Convoy HG-76

Convoy HG-76

HG 76 was an Allied convoy of the HG (Homeward from Gibraltar) series during World War II .

It was notable in seeing the destruction of 4 U-Boats for the loss of 4 ships and is regarded as the first major victory for the Allies in the Battle of the Atlantic.

Background

HG 76 comprised 32 ships homeward bound from Gibraltar, many in ballast, or carrying trade goods.

There was a strong escort, consisting of 36 Escort Group, usually 2 sloops (Stork and Deptford) and 7 corvettes (Convulvulus, Gardenia, Marigold, Penstemon, Rhodedendron, Samphire and Vetch) under the command of FJ Walker; this force was augmented by the new escort carrier Audacity, and her 3 escorting destroyers, Blanckney, Stanley and Exmoor II plus 5 other warships, the sloops Fowey and Black Swan, And the corvettes Carnation and La Malouine: A total of 17 warships.

Ranged against them was the wolfpack Seeräuber (Sea Robber, or Pirate) of 6 U-boats (U-67, U-107, U-108, U-131, U-434 and U-574), reinforced later by a further 3 boats.

Action

HG 76 sailed from Gibraltar on 15 December 1941, and was reported almost immediately by German agents across the bay in neutral Spain; these were able to report the convoy’s composition, escort strength and departure time.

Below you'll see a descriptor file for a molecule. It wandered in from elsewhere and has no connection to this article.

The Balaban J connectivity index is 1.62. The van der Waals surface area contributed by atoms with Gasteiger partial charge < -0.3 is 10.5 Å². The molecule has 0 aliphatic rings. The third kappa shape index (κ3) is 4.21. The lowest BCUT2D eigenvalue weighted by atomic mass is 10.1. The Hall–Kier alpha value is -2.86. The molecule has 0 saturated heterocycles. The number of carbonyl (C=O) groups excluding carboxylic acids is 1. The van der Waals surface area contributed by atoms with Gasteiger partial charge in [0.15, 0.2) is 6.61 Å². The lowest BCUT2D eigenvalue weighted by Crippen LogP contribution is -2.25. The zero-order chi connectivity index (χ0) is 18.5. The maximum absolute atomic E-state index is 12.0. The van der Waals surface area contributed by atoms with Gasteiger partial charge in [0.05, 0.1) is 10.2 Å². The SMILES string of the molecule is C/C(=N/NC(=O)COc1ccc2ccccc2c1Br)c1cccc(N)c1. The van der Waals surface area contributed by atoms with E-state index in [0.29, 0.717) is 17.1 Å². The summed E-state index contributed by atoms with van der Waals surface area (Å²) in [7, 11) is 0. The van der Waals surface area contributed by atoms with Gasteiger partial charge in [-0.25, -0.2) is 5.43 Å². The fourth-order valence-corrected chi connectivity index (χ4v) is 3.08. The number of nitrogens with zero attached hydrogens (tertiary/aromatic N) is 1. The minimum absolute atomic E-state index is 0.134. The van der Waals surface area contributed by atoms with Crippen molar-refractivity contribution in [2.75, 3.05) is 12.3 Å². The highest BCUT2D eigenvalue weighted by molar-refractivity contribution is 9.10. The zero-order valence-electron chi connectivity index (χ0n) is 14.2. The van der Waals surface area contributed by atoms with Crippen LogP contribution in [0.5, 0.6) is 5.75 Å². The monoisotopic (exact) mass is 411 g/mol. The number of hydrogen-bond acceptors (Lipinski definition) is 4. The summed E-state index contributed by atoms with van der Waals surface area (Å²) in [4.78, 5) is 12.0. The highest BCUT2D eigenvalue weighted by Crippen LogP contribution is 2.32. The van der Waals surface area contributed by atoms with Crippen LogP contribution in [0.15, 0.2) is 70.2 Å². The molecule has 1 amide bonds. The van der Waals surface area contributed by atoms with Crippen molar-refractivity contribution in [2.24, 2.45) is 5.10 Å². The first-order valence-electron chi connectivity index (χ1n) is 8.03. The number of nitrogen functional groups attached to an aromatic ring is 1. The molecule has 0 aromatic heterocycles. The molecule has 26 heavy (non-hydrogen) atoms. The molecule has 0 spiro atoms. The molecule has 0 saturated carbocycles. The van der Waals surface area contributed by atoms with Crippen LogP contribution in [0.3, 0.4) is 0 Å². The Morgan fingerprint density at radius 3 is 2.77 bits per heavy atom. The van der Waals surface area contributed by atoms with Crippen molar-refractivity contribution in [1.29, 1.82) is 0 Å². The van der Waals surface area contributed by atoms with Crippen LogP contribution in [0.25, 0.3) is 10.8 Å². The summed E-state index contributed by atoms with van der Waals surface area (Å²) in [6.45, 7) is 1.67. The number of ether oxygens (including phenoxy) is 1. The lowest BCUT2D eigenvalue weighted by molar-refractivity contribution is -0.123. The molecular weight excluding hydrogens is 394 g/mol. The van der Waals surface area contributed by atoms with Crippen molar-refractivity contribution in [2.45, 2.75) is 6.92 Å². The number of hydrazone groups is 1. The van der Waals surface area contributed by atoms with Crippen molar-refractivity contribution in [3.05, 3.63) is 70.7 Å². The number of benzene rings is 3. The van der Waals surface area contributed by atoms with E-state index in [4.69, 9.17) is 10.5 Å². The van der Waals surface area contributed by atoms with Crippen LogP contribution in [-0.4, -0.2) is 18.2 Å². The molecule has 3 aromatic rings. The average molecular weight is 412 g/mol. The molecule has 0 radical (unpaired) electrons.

HG 76 was also sighted later that day by U-74, on route to the Mediterranean, but was lost in poor visibility, while BdU was confused by an agents report that the convoy had returned to port.

The Sea Robbers were arrayed in a patrol line south of Cape St Vincent, but HG 76 was able to pass through he line without detection.

Meanwhile one of the boats, U-127 was detected on a routine ASW sweep by a group of 4 destroyers from Gibraltar; but after a brief but devastating attack U-127 was destroyed, the credit going to the Australian destroyer HMAS Nestor.

On 16 Dec HG 76 was sighted by a Fw 200 Condor patrolling from Bordeaux; from this U-108 gained contact and commenced shadowing whilst the other Sea Robbers closed in.

During the night of the 16th/17th the wolfpack closed in until by morning on the 17th 4 boats were in contact.

However vigorous patrolling by the escorts, and aircraft from Audacity, led to U-131 being detected; she was attacked by Stork, with Penstemon and the 3 destroyers in concert. U-131 was driven to the surface and sunk, though not before shooting down one of the Martlets.

On the night of 17/18th the U-boats attacked again; aggressive counter-measures prevented any hits, while at dawn on the 18th U-434 was sighted by the destroyers; she was attacked and rammed by Blankney, which was damaged in the process.

During the rest of the day several of the escorts had to leave; the sloops Black Swan , Fowey, with the corvettes Carnation and La Malouine returned to Gibraltar to re-fuel, while Blankney departed for repairs, escorted by Exmoor II.

On the night of 18/19 Stanley sighted U-574 astern, shadowing the convoy; she attacked, but was herself torpedoed and sunk. Stork and Samphire followed up the attack and destroyed U-574, picking up survivors from both. Also during the night U-108 attacked successfully, torpedoing Ruckinge, which was abandoned, to be sunk later by Samphire.